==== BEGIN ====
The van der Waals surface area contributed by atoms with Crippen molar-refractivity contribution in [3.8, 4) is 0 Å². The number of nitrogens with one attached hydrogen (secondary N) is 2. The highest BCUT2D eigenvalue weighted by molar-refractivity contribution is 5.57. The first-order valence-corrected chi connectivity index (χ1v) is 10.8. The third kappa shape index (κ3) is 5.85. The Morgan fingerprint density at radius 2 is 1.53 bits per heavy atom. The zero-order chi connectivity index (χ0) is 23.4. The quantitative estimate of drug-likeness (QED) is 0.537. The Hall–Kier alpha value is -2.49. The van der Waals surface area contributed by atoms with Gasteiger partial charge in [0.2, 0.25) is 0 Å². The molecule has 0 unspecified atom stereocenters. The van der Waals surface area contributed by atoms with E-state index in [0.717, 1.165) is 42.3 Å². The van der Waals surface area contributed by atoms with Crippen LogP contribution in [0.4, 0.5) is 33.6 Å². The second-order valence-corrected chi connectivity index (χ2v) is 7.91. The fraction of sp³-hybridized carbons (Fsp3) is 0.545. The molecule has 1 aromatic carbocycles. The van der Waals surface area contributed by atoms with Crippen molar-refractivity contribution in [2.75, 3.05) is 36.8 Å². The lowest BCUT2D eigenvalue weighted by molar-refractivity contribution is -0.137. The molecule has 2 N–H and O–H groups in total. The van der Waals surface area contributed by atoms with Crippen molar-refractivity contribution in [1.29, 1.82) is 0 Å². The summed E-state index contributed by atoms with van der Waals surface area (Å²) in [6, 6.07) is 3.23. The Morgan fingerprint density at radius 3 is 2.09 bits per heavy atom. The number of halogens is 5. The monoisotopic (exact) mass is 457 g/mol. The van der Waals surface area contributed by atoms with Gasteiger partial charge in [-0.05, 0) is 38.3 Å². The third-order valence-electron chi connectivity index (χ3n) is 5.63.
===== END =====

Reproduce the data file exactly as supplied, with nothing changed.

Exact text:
The van der Waals surface area contributed by atoms with Crippen molar-refractivity contribution in [3.8, 4) is 0 Å². The number of nitrogens with one attached hydrogen (secondary N) is 2. The highest BCUT2D eigenvalue weighted by molar-refractivity contribution is 5.57. The first-order valence-corrected chi connectivity index (χ1v) is 10.8. The third kappa shape index (κ3) is 5.85. The Morgan fingerprint density at radius 2 is 1.53 bits per heavy atom. The zero-order chi connectivity index (χ0) is 23.4. The quantitative estimate of drug-likeness (QED) is 0.537. The Hall–Kier alpha value is -2.49. The van der Waals surface area contributed by atoms with Gasteiger partial charge in [0.2, 0.25) is 0 Å². The molecule has 0 unspecified atom stereocenters. The van der Waals surface area contributed by atoms with E-state index in [0.717, 1.165) is 42.3 Å². The van der Waals surface area contributed by atoms with Crippen LogP contribution in [0.4, 0.5) is 33.6 Å². The second-order valence-corrected chi connectivity index (χ2v) is 7.91. The fraction of sp³-hybridized carbons (Fsp3) is 0.545. The molecule has 1 aromatic carbocycles. The van der Waals surface area contributed by atoms with Crippen molar-refractivity contribution in [2.75, 3.05) is 36.8 Å². The lowest BCUT2D eigenvalue weighted by molar-refractivity contribution is -0.137. The molecule has 2 N–H and O–H groups in total. The van der Waals surface area contributed by atoms with Crippen molar-refractivity contribution in [1.29, 1.82) is 0 Å². The summed E-state index contributed by atoms with van der Waals surface area (Å²) in [6, 6.07) is 3.23. The Morgan fingerprint density at radius 3 is 2.09 bits per heavy atom. The number of halogens is 5. The monoisotopic (exact) mass is 457 g/mol. The van der Waals surface area contributed by atoms with Gasteiger partial charge in [-0.05, 0) is 38.3 Å². The third-order valence-electron chi connectivity index (χ3n) is 5.63.